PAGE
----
Tall Ships Today
Tall ships, by nature, conjure up images of beautiful examples of historic, traditionally rigged sailing vessels from bygone days that sailed the seven seas in all their grandeur. In those days however there were many outside influences that made sailing in these tall ships a hazardous journey. Take for example the perils of pirate intervention and disease that ran rife due to the small amounts of water and food that could be carried on board. Plus these tall ships were prone to capsizing in heavy seas and storms. A very different story from today’s Tall ships, the opportunities they offer today – and their modern day meaning.
Nowadays the definition of “Tall Ships” has become more closely associated with a an actual event or race for tall ships. So let’s take a look at how this all came about.
In 1955 a London solicitor, Bernard Morgan, had the idea of organising a race to bring together the last of the world’s great square-rigged ships. He obtained the support of Earl Mountbatten, and together with influential people in the sailing world, an organising committee was formed and went to work. The result was a spectacular race from Torbay to Lisbon in 1956 which caught the imagination not only of the public, but also of the media who coined the phrase “Tall Ships’ Race.” It was judged to be such a success that the Committee formed the Sail Training Association, in order that the Races could be put on a more permanent footing.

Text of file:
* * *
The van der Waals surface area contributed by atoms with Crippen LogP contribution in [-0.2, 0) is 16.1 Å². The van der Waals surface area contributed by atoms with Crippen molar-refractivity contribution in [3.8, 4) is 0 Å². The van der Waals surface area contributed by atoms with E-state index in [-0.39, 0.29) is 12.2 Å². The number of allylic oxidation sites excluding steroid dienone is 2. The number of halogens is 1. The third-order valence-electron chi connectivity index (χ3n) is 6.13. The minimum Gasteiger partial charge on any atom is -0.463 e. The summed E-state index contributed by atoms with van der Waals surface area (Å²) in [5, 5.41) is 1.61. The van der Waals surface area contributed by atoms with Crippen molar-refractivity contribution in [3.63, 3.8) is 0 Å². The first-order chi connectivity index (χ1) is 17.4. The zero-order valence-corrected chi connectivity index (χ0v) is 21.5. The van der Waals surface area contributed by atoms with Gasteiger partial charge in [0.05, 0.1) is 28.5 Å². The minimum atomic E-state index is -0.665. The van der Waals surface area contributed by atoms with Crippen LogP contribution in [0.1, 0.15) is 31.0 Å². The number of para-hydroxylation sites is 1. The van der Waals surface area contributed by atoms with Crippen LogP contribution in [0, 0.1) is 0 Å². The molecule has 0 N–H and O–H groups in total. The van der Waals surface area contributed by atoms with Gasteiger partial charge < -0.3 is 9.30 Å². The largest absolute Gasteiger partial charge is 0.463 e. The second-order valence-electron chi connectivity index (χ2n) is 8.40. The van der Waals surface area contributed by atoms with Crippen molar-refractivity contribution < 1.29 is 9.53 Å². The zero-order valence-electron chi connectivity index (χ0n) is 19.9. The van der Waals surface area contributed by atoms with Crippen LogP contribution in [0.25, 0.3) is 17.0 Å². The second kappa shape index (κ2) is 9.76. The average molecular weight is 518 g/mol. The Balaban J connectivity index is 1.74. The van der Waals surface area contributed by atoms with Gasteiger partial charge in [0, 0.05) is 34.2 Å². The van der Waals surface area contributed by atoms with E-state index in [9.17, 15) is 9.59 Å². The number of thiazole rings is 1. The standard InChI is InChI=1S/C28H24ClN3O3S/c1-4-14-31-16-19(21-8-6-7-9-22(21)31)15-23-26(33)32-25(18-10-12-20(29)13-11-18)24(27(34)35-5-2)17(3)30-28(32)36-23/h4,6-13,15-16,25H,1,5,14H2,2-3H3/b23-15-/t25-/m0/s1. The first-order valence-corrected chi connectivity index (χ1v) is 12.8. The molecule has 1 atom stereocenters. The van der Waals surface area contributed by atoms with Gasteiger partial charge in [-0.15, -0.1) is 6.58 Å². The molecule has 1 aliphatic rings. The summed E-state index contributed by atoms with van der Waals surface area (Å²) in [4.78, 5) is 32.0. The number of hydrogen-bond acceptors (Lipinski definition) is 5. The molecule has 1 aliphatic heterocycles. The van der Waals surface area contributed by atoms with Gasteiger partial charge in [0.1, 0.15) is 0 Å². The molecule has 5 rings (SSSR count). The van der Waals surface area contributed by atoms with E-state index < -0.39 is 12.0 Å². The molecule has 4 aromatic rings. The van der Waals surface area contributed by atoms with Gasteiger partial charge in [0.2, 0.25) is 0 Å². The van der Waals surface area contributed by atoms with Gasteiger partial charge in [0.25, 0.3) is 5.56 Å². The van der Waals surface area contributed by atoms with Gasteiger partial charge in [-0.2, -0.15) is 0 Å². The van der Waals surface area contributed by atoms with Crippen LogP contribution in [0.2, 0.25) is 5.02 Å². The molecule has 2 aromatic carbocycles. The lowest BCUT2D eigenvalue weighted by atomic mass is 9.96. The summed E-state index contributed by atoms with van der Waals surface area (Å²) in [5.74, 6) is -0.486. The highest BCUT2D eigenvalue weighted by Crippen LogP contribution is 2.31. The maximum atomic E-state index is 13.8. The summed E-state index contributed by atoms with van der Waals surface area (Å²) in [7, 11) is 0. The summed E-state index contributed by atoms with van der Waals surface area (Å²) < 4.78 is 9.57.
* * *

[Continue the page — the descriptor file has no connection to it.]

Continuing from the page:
For over 50 years Sail Training International has been organising Tall Ships Race events for those vessels engaged in providing sail training to young people (ages 15-25). There are estimated to be about 1,000 Tall Ships around the world working either full or part-time in sail training. Some of these vessels are specially adapted to provide places for trainees with physical or mental challenges which would normally preclude them from such adventure based activities. They also cater and provide a number of tall ship places for young people from socially or economically deprived backgrounds.
Many young people participating in these Tall Ships race events describe it as making a real change in their lives with opportunities to develop key life skills such as team work, increased self-esteem and confidence, personal responsibility and leadership skills. And because the opportunities are worldwide they can also develop a greater awareness, understanding and respect for people from differing cultures and socio-economic backgrounds.
Today there are numerous Tall Ships events held all over the world including the Mediterranean, Adriatic, North America and The Caribbean, alongside the well-established North Sea and Baltic events. Public interest is immense – making Tall Ships Race Events one the world’s largest spectator attendance of any sport of exhibition worldwide.
And don’t worry there’s plenty of opportunity for those over the age of 25 to experience the wonder of sailing on these tall ships.
If you’re more of the adventurous type looking to take part in a hands-on role in a leg of a Tall Ships race there are a number of organisations worldwide that organise these trips. Alternatively at the other end of the spectrum you can also enjoy a luxury experience aboard a tall ship in the Caribbean – where you can dream of swashbuckling pirates without the fear of actually seeing them!